FORTUNE -- Retailers are expecting a somewhat cheerful holiday season this year. While consumer demand continues to be relatively weak, retailers -- for the most part -- have learned to work around that hurdle keep and profits growing. The National Retail Federation predicts that sales this holiday season will rise moderately by 2.3% to $447.1 billion -- higher than last year's 0.4% increase and a big improvement from the 3.9% decline in winter 2008.
Many major retail chains learned painful lessons from that fateful winter two years ago. For one, although retailers have raised their inventory slightly amid the economic recovery, major retailers dramatically cut inventory to save costs and avoid steep discounts seen at the height of the financial economic recession.
Soon after the latest recession hit at the end of 2007, JC Penney (JCP, Fortune 500) and Kohl's (KSS, Fortune 500), in particular, dramatically cut inventory. In 2010, inventory at Kohl's made up 22.2% of assets, down from the 28.5% seen at the end of 2007, according to Sageworks, a financial analytics provider. JC Penney's inventory as a percentage of assets fell to 22.2% in 2010 from 26.8% at the end of 2007.
What's more, weeks before the traditional start of the Christmas shopping season on Black Friday, sales promotions have been in full swing as retailers try to lock an early share of holiday spending. JC Penney offered 60% off selected items one Saturday earlier this month, while rival Kohl's had a three-day "Power Shopping Sale," the Financial Times reported. And free shipping through online sales has become almost the industry standard as the holiday season approaches.
Rising commodities hit the consumer
But apparel retailers still face a powerful headwind: the skyrocketing price of cotton. Even while executives find ways to get the price-conscious consumer to buy more through post-recession sales strategies, the upcoming year will probably force many to raise prices, if they haven't done so already. Cotton futures have risen nearly 80% since July and expected to remain high. Because the global recession kept production of cotton relatively low, supply is struggling to keep up with huge demands from China, in particular. This, and other factors including higher demand for cotton as the U.S. economy recovers, has pushed up prices for the commodity.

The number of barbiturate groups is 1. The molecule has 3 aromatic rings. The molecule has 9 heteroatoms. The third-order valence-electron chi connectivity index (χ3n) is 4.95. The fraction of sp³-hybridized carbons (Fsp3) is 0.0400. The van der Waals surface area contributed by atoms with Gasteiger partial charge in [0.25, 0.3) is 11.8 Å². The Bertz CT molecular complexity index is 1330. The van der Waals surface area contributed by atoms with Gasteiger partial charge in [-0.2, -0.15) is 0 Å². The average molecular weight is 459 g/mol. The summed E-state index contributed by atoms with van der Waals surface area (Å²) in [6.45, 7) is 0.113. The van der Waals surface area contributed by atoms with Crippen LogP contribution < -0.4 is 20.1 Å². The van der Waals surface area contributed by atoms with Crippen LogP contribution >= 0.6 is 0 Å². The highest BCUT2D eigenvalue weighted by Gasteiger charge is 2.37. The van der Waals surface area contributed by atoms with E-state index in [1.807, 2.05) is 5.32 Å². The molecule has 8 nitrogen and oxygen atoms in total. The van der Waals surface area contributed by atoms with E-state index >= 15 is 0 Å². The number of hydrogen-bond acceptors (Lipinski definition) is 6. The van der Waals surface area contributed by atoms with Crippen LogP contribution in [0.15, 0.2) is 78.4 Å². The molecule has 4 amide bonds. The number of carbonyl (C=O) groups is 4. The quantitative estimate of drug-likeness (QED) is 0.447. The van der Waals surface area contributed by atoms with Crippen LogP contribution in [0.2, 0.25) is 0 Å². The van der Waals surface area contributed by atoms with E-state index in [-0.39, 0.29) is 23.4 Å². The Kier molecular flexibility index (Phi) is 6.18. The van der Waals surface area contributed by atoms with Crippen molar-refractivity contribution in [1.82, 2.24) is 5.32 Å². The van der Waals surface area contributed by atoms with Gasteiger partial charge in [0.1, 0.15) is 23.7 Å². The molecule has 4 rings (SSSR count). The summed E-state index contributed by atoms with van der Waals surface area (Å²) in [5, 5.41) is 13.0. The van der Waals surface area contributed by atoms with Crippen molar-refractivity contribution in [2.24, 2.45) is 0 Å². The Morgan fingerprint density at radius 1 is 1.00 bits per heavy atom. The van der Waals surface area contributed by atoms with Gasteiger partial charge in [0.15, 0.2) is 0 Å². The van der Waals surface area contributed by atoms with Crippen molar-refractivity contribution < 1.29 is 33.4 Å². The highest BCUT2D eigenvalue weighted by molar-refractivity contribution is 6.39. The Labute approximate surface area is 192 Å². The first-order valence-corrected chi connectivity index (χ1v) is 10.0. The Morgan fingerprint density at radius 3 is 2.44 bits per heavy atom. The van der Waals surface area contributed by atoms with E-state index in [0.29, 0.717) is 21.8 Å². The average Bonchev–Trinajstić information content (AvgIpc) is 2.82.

Manufacturers could turn to materials other than cotton. The Bon-Ton chain is switching from 100% cotton to acrylic blends for items like sweaters, The New York Times reported. Bon-Ton is raising private-label fashion items by up to a dollar this spring and prices could rise further next fall.
But more often, they are simply passing those costs to the consumer. Fortune recently hosted a panel of retail executives including Les Berglass of the executive search firm Berglass and Associates, John Howard, CEO of the private equity firm Irving Place Capital, Mindy Grossman, CEO of HSN (HSNI), and Richard Dickson, CEO of branded business for Jones Group (JNY). Dickson, whose company owns Nine West, Anne Klein and other brands, warned that the rising commodity costs will have to be passed on. Jones expects a relatively strong holiday shopping season, with sales forecasted to rise by the high single digits. But the cheer will be short-lived, as the company has announced a 10% rise in apparel prices after the New Year to help offset the rising cost of cotton.
Dickson's remarks underscore the challenges facing retailers, as they are coping with blows from both sides of the business: a weary consumer and rising costs.
The nagging question is: Will consumers pay more for clothes? Dickson and Grossman of HSN both said that consumers continue to spend but they are just much more choosy about their purchases. HSN, which sells everything from accessories to home furniture in catalogs, on television and the web, continues to see demand in the affordable luxury segment -- higher-end items offered below designer prices.
A year from now, weak demand for the latest fashions will probably be a smaller problem for retailers than it is today. But if shoppers want it at a low, low price, they may have to be willing to wear more polyester.